The success, and limitations,
of trastuzumab for HER2-positive breast cancer have
inspired the creation of a series
of novel drugs. Investigators
in the Women's Cancers
Program (WCP) are leading or
offering clinical trials of five
classes of these new therapies.
Finally, studies are planned with pertuzimab, a "monoclonal"
antibody (an antibody duplicated millions of times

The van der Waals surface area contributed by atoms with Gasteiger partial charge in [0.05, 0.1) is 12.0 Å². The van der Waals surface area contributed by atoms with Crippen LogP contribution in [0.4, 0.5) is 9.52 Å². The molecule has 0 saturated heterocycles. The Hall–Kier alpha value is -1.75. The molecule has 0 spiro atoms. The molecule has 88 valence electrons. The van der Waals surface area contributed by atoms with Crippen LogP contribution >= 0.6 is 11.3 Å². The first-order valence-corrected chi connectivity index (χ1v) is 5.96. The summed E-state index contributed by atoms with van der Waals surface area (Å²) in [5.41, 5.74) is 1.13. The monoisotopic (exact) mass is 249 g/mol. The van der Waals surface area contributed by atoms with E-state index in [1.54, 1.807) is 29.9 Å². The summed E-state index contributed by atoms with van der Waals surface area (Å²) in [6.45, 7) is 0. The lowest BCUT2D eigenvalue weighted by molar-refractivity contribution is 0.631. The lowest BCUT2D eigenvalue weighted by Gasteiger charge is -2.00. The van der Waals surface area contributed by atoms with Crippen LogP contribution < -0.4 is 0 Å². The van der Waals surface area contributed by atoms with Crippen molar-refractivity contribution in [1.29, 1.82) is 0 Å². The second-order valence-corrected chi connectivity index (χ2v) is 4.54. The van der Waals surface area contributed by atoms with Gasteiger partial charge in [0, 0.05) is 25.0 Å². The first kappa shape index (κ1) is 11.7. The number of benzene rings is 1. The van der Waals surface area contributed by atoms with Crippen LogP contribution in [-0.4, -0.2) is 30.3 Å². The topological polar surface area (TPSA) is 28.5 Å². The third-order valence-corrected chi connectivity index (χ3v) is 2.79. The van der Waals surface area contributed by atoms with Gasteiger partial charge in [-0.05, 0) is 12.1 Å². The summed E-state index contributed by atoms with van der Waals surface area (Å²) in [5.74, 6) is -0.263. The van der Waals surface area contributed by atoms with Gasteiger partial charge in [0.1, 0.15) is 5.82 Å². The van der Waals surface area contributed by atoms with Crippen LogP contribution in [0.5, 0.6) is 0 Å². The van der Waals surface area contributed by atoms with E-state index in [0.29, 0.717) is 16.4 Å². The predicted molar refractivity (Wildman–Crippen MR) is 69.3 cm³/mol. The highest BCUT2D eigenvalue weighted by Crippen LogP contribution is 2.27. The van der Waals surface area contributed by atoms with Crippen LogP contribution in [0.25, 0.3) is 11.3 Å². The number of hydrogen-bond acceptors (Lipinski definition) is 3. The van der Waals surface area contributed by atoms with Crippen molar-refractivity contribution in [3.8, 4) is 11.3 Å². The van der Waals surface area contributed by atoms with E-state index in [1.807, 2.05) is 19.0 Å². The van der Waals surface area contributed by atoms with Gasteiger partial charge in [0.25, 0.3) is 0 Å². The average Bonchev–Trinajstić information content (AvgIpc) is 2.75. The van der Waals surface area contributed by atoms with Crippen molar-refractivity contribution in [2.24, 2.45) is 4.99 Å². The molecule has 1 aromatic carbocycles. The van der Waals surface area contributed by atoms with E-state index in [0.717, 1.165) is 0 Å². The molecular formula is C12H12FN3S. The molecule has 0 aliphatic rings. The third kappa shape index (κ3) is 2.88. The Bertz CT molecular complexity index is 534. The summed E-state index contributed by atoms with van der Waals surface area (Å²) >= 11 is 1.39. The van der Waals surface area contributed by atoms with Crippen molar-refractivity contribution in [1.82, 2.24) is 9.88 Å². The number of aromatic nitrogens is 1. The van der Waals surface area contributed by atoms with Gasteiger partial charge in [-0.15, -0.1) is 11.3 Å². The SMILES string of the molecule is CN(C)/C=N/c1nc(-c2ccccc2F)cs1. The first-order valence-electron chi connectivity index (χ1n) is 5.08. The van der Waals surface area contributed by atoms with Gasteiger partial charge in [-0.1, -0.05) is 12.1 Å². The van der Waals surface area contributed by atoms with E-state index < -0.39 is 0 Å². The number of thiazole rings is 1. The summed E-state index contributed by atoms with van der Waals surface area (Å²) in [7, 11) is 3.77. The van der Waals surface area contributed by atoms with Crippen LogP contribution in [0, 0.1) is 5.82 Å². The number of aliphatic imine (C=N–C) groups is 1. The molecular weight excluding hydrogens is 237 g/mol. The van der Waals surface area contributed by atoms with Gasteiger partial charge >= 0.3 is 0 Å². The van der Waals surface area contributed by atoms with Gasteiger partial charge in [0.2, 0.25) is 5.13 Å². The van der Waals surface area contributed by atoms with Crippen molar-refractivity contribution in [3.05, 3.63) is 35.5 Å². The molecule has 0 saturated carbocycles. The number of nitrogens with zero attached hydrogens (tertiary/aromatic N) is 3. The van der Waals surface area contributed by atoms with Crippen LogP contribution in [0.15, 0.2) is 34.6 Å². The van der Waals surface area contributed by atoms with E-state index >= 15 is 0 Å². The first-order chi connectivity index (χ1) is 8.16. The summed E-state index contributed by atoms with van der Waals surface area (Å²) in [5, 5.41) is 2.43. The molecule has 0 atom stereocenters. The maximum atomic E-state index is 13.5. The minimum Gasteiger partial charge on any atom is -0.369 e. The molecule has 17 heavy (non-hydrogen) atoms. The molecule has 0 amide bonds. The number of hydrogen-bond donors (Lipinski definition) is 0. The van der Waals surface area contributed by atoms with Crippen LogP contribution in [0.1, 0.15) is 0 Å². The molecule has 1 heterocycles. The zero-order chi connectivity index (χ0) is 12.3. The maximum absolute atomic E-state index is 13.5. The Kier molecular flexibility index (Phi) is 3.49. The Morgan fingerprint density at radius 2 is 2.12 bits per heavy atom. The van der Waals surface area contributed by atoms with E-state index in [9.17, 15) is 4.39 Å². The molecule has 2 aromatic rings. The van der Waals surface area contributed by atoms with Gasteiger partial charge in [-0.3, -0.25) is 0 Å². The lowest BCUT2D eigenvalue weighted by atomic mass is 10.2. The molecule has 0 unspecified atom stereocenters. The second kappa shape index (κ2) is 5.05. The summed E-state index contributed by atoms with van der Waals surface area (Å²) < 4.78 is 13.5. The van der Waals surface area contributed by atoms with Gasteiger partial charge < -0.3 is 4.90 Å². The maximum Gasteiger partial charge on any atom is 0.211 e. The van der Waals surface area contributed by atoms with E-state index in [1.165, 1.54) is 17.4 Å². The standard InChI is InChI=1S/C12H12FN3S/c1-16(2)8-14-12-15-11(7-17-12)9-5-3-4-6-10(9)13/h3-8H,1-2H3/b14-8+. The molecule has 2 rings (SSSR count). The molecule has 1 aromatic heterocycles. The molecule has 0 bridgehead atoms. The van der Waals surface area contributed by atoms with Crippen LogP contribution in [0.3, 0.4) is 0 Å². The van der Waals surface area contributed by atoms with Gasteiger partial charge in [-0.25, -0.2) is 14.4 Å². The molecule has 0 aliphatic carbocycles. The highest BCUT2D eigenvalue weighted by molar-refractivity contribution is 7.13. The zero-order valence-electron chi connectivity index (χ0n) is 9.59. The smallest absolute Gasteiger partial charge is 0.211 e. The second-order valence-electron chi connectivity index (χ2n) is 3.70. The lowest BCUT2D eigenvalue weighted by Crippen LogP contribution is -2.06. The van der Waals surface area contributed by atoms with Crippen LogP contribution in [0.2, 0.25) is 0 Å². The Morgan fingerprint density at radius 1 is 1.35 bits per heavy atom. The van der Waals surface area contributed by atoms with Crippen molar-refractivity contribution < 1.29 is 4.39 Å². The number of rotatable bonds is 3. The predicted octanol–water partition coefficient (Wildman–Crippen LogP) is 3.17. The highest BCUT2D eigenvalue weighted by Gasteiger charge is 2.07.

over) that prevents the HER2 receptor from joining to its
sister receptors HER1 and HER3. Without such a connection,
HER2 cannot activate cell growth.
"In cases of advanced HER2-positive breast cancer,
these potential therapies may provide great hope for
women whose cancer is resistant to trastuzumab,"
says Eric Winer, MD, director of the Breast Oncology
Center within the WCP. "For women with early breast
tumors, they may offer an increased number of options if
the disease progresses."
2009 Turning Point
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